Discs play an integral part in dispersing the pressure on your spine as we move. More or less they act as shock absorbers of the spine. They have enormous resiliency but are subject to wear and tear like anything else in the natural world. As we and our spine’s age, the outer coverings of these discs can wear thin from repetitive strain and the jelly like center can start to ooze out. We are now in the realm of herniated or “slipped” discs. Contributing factors such as smoking, strenuous exercise, improper lifting, and carrying excess body weight accelerate the process. Pain occurs when the disc encroaches on the adjacent nerve and creating symptoms coined sciatica.
There are all kinds of treatments for herniated discs, but surgery should be the last choice before trying a conservative route. Back in the day, the traditional method for herniated discs was spinal traction. It involved being confined to a bed and using an archaic apparatus of weights and pulleys to separate the vertebrae involved. It did more harm than good by reducing the functionality of the individual and inducing muscular atrophy. Now the patient had to endure a complete round of rehabilitation once released from their bedridden confinements. Doctors realized that patients should try moving around immediately after the injury to try and facilitate the healing process. Keep things moving!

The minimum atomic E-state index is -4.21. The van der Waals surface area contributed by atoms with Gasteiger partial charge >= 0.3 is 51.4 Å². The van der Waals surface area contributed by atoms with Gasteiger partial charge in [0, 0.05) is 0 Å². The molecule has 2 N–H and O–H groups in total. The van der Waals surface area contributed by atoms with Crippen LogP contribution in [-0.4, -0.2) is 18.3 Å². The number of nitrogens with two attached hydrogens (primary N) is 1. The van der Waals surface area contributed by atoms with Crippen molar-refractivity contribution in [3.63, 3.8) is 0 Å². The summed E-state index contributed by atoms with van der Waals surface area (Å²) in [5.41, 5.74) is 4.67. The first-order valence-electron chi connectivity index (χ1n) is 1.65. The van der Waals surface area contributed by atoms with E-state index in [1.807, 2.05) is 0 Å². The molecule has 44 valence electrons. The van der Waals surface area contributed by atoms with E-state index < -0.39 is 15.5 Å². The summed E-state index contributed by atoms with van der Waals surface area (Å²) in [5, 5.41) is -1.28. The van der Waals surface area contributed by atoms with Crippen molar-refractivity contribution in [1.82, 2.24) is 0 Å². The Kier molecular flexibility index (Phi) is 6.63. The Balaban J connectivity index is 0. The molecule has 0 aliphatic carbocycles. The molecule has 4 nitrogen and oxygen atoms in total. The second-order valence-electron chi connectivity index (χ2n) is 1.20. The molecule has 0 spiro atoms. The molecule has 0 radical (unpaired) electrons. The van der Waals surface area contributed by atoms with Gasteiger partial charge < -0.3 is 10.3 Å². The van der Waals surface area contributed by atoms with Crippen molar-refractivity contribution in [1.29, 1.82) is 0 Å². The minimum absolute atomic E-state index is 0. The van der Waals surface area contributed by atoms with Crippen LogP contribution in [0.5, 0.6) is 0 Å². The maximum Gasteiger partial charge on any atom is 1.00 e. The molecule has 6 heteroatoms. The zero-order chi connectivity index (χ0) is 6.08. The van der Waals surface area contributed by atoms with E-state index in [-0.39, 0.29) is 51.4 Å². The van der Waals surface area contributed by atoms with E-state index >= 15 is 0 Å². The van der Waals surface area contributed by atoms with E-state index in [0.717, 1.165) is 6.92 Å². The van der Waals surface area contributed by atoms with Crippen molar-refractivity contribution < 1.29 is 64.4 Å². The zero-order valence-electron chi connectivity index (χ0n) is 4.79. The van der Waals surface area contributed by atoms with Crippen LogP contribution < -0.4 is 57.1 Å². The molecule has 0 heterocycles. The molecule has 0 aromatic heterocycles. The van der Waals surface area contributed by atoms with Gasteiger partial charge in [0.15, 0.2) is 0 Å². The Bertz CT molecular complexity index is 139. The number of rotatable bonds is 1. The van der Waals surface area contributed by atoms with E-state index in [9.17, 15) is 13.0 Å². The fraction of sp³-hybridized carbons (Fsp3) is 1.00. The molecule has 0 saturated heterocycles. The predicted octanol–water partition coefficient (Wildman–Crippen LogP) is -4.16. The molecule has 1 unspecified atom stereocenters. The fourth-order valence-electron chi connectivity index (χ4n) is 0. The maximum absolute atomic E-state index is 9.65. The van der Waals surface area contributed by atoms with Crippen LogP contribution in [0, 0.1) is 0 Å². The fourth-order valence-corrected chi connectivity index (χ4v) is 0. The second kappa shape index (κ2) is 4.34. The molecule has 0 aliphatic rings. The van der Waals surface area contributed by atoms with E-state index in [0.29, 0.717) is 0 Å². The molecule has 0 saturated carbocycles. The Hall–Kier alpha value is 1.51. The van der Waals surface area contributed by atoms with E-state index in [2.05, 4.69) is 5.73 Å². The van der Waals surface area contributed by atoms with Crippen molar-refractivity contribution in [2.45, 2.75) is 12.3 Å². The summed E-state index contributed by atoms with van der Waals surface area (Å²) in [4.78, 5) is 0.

Inversion therapy has become popular with people that are experiencing low back pain and have been diagnosed with a degenerative or herniated disc. Inversion therapy consists of being suspended upside down by a table or a boot and rack system. Although the idea makes sense, it is hard to control the reversed force of gravity that is enacted on the spine or the precise location of the vertebrae involved. In addition to, the amount of force applied is impossible to control. Now a day’s inversion is mostly recommended for fitness activity, not a medical treatment.
Recently technology has allowed for a non-surgical approach to all types of disc dysfunctions. Modern spinal decompression, such as the DRX9000 incorporates a computer to pull at different weights, with multiple cycles, and at fluctuating intervals. A precise angle of pull can now target the affected disc involved. The treatment plan of 6 to 10 weeks can be lengthy but it offsets the alternative, which is surgery. The results have been promising and there is very little downside to the treatment. Not all modern spinal decompression machines can enact results so it is imperative to shop around for the optimal system that suits you, as well as, an experienced provider before agreeing to treatment.
To yours in better health!